External Relations Sub-Pages

Decrying “Out-of-State” Spending Only Further Divides Americans

We live in politically polarized times – that’s about the one thing most Americans can agree on. A more contentious question is what – or who – is causing that polarization. A common view is that Americans themselves have become more polarized, but Stanford political scientist Morris Fiorina sees it another way: he argues in […]

Filed Under: Blog, Issues, Money in Politics, Geographic Sorting, Morris Fiorina, Out-of-State Donors, Out-of-State Spending, Polarization, Political Parties

D.C. Taxpayers Would Have a “Greater Voice” if They Could Choose Whether to Contribute to Local Politicians

On Tuesday, the D.C. City Council voted unanimously in favor of a tax-financing program for city campaigns. Dubbed the “Fair Elections Act of 2018,” the bill would provide tax dollars to candidates running for Mayor, City Council, Attorney General, and the State Board of Education if they agree to limit their spending and reach the […]

Filed Under: Blog, Tax Financed Campaigns Press Release/In the News/Blog, Tax Financed Campaigns State, Tax-Financing, clean elections, David Grosso, District of Columbia, Fair Elections Act, Los Angeles, Muriel Bowser, New York City, California, New York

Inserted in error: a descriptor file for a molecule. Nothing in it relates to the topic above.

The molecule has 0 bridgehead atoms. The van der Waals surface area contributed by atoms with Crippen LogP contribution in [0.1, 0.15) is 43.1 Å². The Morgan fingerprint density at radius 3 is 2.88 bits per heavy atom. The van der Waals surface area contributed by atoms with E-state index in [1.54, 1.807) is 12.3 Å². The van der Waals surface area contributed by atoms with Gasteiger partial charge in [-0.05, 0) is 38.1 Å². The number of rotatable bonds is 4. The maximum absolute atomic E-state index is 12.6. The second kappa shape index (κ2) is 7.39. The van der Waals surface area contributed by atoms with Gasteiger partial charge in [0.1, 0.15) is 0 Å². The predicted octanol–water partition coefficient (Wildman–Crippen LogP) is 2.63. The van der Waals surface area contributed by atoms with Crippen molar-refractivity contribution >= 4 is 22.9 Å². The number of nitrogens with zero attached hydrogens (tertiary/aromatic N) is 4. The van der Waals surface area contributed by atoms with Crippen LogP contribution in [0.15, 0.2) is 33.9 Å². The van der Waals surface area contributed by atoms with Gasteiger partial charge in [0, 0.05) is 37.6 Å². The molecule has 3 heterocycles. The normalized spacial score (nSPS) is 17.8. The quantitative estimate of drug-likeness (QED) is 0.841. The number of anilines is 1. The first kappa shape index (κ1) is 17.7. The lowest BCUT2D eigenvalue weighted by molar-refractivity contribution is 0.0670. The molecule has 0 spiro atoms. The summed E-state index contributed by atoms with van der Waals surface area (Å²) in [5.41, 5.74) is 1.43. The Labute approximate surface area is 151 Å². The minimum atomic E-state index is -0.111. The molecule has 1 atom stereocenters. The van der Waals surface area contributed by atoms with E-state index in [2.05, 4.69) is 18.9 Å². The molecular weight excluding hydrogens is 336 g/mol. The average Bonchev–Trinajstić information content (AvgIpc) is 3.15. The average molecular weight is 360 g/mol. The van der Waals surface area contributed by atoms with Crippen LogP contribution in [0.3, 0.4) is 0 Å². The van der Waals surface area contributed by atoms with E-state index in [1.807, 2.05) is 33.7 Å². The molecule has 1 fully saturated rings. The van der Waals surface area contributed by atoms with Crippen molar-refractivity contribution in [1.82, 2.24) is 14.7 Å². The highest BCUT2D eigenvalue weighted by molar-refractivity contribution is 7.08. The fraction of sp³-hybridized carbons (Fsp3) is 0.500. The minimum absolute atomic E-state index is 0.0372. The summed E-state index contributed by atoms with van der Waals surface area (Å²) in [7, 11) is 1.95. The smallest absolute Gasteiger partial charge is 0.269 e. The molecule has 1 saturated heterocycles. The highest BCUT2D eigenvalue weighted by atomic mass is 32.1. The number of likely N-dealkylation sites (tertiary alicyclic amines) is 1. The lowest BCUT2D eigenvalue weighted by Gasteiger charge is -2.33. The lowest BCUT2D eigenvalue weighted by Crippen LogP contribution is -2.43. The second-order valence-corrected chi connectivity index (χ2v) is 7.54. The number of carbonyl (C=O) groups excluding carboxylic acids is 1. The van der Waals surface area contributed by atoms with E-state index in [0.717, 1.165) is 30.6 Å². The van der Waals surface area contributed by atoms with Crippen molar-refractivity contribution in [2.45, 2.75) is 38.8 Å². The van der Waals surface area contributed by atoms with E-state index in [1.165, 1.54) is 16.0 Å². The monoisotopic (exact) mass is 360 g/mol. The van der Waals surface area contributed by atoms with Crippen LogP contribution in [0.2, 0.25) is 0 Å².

Three Campaign Finance Media Trends to Watch Out for in 2018

It’s just a few days into the new year – more than enough time for everyone to have begun breaking their resolutions, but not enough to know what exactly 2018 will hold with regard to media coverage of campaign finance stories. Looking at the past year (and beyond) of such stories in the news, however, […]

Filed Under: Blog, Issues, Media Watch, Money in Politics, 2018 Midterm Elections, Out-of-State Donors, Out-of-State Spending, Politico, The Media, Georgia, Illinois

Brookings Report Examines How Parties Have Weakened in Relation to Independent Groups

Earlier this month, Jonathan Rauch – a Senior Fellow in Governance Studies at the Brookings Institution – and Raymond J. La Raja – an Associate Professor of Political Science at the University of Massachusetts, Amherst – co-authored a report on the role of political parties and independent, non-party groups in selecting and cultivating political candidates. […]

Filed Under: Blog, Contribution Limits, Contribution Limits, Contribution Limits Federal, Contribution Limits Press Release/In the News/Blog, Issues, Money in Politics, Super PACs, Brookings Institution, Independent Groups, Jonathan Rauch, Political Parties, Raymond J. La Raja

Arizona State Senator Needs a Dose of Reality on the Negative Side Effects of Banning Marijuana Billboard Messages

Over 20 years ago, Arizona residents legalized the sale of marijuana for medical uses, but just last year, they narrowly vetoed a proposition that would have legalized the substance for recreational use as well. As in many other states around the country, this has been, and remains, a very contentious topic. Understandably, people on both […]

Filed Under: Blog, State Press Releases and Blogs, Advertising, Arizona Legislature, Billboards, David Farnsworth, Marijuana Legalization, Arizona